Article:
- Consumer confidence in rice and rice products took a hit from a Consumer Reports study, but is starting to recover.
A Consumer Reports article on arsenic in rice continues to impact consumer confidence and sales of some rice products.
Consumer Reports released the arsenic article on Sept. 19, along with a very well coordinated media campaign, citing its own study which indicated “worrisome” levels of arsenic in rice and rice products. It called out specific brands and the need for federal standards for arsenic in food.
The study, poorly conceived and inconclusive, nonetheless generated sensational media coverage, in which Consumer Reports urged consumers to limit their consumption of rice. It was sheer sensationalism and worked – sort of.
At the recent USA Rice Outlook Conference, Betsy Ward, president and CEO of the USA Rice Federation, noted that comprehensive analysis of sales in supermarkets and other retail outlets indicated that sales in the domestic market took a hit in the days following the news. Sales in the total rice category declined 3 percent in the week after the Consumer Reports study, while brown rice sales declined 6.5 percent.
The latest data, for the week of Oct. 27, shows a growth of about 2 percent in the total rice category, but still a 3 percent decline for brown rice.
On the Web, blogs continue to ring the arsenic alarm and some in Congress are pressuring FDA to regulate arsenic in rice and arsenic in food.
The impact certainly could have been a lot worse if not for the quick response of the rice industry.
In advance of the Consumer Reports article, the USA Rice Federation informed members and key food industry stakeholders of the issue and identified the need for a public education campaign to address consumer concerns.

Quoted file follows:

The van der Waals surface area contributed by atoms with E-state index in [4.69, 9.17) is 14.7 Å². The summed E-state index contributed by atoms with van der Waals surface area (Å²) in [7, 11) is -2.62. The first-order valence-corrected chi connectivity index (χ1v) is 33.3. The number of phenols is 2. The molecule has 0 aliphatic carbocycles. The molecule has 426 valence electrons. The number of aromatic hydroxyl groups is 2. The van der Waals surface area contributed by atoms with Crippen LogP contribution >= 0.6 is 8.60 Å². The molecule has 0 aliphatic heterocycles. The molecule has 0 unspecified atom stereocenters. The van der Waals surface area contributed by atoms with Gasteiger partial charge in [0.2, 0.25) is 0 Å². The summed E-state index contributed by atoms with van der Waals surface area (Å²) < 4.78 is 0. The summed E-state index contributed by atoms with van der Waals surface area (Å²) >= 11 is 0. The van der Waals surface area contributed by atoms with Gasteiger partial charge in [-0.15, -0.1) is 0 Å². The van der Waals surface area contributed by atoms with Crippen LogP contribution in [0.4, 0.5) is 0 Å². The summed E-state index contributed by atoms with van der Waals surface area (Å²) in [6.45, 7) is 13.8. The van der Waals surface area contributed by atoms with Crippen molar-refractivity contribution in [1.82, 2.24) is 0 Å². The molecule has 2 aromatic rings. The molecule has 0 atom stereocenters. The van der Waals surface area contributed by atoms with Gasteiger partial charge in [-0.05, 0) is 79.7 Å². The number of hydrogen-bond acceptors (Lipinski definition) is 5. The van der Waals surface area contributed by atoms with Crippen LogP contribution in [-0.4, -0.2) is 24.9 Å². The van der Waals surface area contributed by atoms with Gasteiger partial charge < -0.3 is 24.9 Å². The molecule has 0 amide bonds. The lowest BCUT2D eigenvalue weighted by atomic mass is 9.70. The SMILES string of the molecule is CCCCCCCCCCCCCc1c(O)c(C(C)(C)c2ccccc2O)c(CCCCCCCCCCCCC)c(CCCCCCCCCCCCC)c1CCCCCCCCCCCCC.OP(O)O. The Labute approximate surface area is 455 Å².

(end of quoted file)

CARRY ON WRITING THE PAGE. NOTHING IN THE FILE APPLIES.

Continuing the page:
Ward noted that a key element of the rice industry’s response was media outreach and the development of a consumer website, arsenicfacts.usarice.com, which received over 36 million impressions after Consumer Reports launched its misguided campaign.
USA Rice also identified scientific and medical experts to deliver key messages regarding the safety of U.S. grown rice and rice products, which resulted in over 500 stories specifically quoting USA Rice Federation spokespersons, media releases or web content.
The rice industry also provided members, customers and key congressional offices with statements from USA Rice and FDA emphasizing that no dietary changes regarding rice consumption were necessary.
The U.S. rice industry has to stay the course and use sound science, thoughtfulness and communication to stay in front of the next round of media coverage, while continuing to fund research that could minimize arsenic levels in rice.
Meanwhile, FDA is conducting an actual scientific study on arsenic in rice and will post results on 1,200 rice product samples by the end of the year. From this, FDA will develop a risk assessment, followed by a risk management plan which could include some standards for allowable levels of arsenic in rice.
By the way, that’s the real story about arsenic in rice.